The high-profile hacking of Sony Pictures, allegedly by North Korea in a revenge move catalyzed by the fictional portrayal of NK leader Kim Jong-un’s assassination in Sony’s film The Interview, has put cyberespionage on the front page once again. While the nature of this hack, principally resulting in the public exposure of embarrassing emails, may be easily dismissed by many casual observers who see still see hacking as no more than a “sort-of” problem, the potential damage that hacking attacks against large American corporations and government agencies can do is enormous. Nevertheless, one of the daunting challenges that remains for government leaders is to impress upon the American people…as well as members of the political establishment…to finally see the hacking threat for what it truly is, and to take the steps necessary to defend the homeland accordingly.
One of the problems with cyberwarfare and cybercrime is that, at their core, these issues do not resonate with the American public, and even some American politicians, in the same way that more traditionally-formatted threats tend to. It’s not unlike the disparity in perception that plagues many when looking at examples of white collar crime vs. basic “thuggery;” the reality is that a guy jumping out from behind a tree, knocking you down, and stealing your wallet containing $50 is more “relatable” to most of us as a criminal act, and is often pursued more vigorously by law enforcement, than an embezzler who pilfers a fortune from a company, or even from another individual. It’s terribly unfortunate, because the costs of nefarious cyberactivities are very high: in 2012, then-NSA director and head of U.S. Cyber Command, Gen. Keith Alexander, USA, Ret., characterized the theft of intellectual property and loss of industrial information as the greatest example of wealth transfer in history, and pointed out that the total costs of cyberwarfare and cybercrime to the United States, on an annual basis, exceed a third of a trillion dollars.
Hacking’s direct threat to the homeland. Very much at the core of a nation’s strength and survival is its energy infrastructure, and, according to the Department of Homeland Security’s Computer Emergency Readiness Team, there were 79 hacking incidents at U.S. energy companies during fiscal year 2014. Energy companies are the most popular targets of spy malware, and it is surely the case that attacks on the nation’s energy companies are going to at least continue as they’ve been, if not become substantially greater. Although energy companies now maintain significant cybersecurity counter-threat specialists, the overriding vulnerability to the energy industry is the dated technologies and structures that remain in place, and upgrades rarely take place because implementing them means interrupting service. Up to this point, none of the hacking efforts directed at the nation’s energy providers has resulted in power shutdowns, but the continued prioritization of the effort by those seeking to adversely penetrate America’s energy grid suggests that such a disaster may be simply a matter of time. Relatedly, the U.S.’s weather management systems were successfully hacked in October, the result of which was the inability for some key weather reports to be dispatched, as satellite transmission of key data was the direct casualty of the hacking effort. Successful hacks of key U.S. resources, resources that lie at the very heart of America’s stability and security, are an ominous warning sign, and something on which more of the nation’s focus will clearly need to be directed.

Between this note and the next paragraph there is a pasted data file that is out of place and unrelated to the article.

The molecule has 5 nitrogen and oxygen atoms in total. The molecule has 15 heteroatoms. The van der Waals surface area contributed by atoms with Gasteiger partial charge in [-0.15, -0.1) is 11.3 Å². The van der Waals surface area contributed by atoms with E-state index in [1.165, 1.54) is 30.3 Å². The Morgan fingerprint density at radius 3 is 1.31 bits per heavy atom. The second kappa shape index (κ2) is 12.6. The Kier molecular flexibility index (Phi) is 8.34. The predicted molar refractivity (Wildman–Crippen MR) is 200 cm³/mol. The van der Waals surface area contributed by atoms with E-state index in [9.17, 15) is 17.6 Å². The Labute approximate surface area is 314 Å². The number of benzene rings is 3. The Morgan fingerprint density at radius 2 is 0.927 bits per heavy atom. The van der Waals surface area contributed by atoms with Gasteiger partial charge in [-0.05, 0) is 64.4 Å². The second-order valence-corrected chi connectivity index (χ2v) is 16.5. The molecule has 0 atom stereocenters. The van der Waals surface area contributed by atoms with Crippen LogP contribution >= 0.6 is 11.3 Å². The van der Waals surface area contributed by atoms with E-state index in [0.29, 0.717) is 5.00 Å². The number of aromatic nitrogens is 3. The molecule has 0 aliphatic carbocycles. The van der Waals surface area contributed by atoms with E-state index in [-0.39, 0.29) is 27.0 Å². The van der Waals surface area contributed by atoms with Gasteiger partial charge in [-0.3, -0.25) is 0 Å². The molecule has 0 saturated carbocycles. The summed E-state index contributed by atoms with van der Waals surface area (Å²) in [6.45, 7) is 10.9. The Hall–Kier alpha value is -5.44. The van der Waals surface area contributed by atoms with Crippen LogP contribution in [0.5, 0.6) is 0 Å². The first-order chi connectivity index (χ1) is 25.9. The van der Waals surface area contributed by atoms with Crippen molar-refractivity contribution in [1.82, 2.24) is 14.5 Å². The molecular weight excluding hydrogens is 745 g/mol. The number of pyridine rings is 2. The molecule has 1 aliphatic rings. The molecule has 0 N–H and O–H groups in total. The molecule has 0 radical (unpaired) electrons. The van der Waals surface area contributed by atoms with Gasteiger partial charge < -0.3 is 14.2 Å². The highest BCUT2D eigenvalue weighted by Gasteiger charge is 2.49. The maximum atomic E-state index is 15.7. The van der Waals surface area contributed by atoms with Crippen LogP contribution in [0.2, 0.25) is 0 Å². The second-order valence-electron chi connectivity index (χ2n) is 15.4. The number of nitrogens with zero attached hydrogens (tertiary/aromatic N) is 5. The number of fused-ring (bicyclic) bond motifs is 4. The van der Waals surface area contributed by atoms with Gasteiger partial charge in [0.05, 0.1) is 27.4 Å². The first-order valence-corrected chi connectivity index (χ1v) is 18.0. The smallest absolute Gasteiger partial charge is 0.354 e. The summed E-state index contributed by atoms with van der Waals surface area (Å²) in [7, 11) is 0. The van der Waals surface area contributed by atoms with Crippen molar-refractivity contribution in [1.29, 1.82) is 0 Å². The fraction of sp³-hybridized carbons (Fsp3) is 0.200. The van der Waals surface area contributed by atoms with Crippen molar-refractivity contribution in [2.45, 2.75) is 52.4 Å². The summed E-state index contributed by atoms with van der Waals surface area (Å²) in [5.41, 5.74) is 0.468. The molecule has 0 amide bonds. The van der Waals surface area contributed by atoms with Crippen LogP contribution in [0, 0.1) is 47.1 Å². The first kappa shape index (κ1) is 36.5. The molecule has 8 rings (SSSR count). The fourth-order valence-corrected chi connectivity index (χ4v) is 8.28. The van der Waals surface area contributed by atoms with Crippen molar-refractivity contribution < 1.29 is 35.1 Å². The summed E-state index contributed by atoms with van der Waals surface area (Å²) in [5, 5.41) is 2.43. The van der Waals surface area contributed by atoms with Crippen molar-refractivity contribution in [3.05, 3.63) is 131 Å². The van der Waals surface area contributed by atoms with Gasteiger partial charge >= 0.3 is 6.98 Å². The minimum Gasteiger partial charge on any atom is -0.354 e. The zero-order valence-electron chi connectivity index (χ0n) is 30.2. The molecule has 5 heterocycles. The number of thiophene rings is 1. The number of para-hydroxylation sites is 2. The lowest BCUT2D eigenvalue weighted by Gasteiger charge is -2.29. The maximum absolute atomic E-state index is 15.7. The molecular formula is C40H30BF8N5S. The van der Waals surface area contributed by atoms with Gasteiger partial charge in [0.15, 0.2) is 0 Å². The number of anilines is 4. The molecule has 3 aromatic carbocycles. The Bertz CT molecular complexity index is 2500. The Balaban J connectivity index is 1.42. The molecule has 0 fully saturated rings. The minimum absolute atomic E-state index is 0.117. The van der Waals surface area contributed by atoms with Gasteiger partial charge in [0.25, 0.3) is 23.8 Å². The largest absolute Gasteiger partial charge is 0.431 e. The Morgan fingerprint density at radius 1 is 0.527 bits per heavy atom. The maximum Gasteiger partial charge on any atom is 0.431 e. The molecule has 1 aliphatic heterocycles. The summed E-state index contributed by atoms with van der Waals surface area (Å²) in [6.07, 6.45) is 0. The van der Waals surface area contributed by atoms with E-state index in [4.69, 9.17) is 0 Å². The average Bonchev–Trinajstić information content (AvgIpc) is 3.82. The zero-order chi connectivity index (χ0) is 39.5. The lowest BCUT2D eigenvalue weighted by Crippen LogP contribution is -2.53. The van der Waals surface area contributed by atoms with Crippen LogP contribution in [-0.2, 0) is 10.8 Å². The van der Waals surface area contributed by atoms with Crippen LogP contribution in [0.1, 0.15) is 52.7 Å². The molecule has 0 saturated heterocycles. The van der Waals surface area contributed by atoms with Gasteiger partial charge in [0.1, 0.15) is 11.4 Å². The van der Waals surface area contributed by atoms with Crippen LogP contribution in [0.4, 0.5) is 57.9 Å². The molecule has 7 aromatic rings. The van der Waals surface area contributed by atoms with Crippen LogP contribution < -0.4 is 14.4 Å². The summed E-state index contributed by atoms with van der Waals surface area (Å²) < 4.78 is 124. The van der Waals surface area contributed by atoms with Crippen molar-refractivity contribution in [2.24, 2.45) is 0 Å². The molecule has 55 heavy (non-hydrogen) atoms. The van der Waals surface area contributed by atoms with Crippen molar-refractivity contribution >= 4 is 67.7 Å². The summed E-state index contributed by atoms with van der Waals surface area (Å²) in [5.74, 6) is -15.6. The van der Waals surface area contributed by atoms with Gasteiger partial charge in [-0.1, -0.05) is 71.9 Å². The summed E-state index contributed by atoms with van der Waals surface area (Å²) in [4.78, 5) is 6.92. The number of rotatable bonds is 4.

Solutions? According to General Alexander, the solutions to America’s current, significant cyber-vulnerability are many and varied, and include a transition to “cloud-based computing;” while Alexander acknowledges that cloud-based computing is hardly a perfect solution, it does allow for nimble movement in a way that current structures do not, thereby allowing readier and more precise threat neutralization. Additionally, the general cites the current, woeful shortfall in the number of trained and deployed “cyberwarriors” as another deficiency that could be easily corrected if resources were simply better aligned with stark needs.
As for the Sony hack, there is some controversy within “cyber circles” as to whether North Korea was really behind the effort at all, or if someone unrelated to North Korea entirely…like a rogue insider at Sony…is the true guilty party. Although President Obama directly accused North Korea of being behind the attack, the lack of any details forthcoming from the administration as to why they’re convinced of NK’s guilt, beyond evidence which is circumstantial in nature, has some experts in the cyber field suspicious. As a matter of fact, even the circumstantial evidence is lacking, as there appears to be no proof that the attackers themselves mentioned the film The Interview as a reason for the attack, and that the idea that this was the reason for it has been entirely media-generated. Regardless, the salient issue here is the matter of America’s vulnerability to cyberattack; even if the Sony hack is ultimately attributed to an “inside job,” the reality is that cyberespionage and cybercrime have been persistent between the U.S. and some of its largest nation-state rivals…Russia and China, to name just two…for years now, and, given the well-known risks to the most sensitive components to America’s very infrastructure posed by cyberthreats, securing the nation’s cyber-sensitive infrastructure should rank far more highly on the list of priorities for both government and business than it has up to this point.
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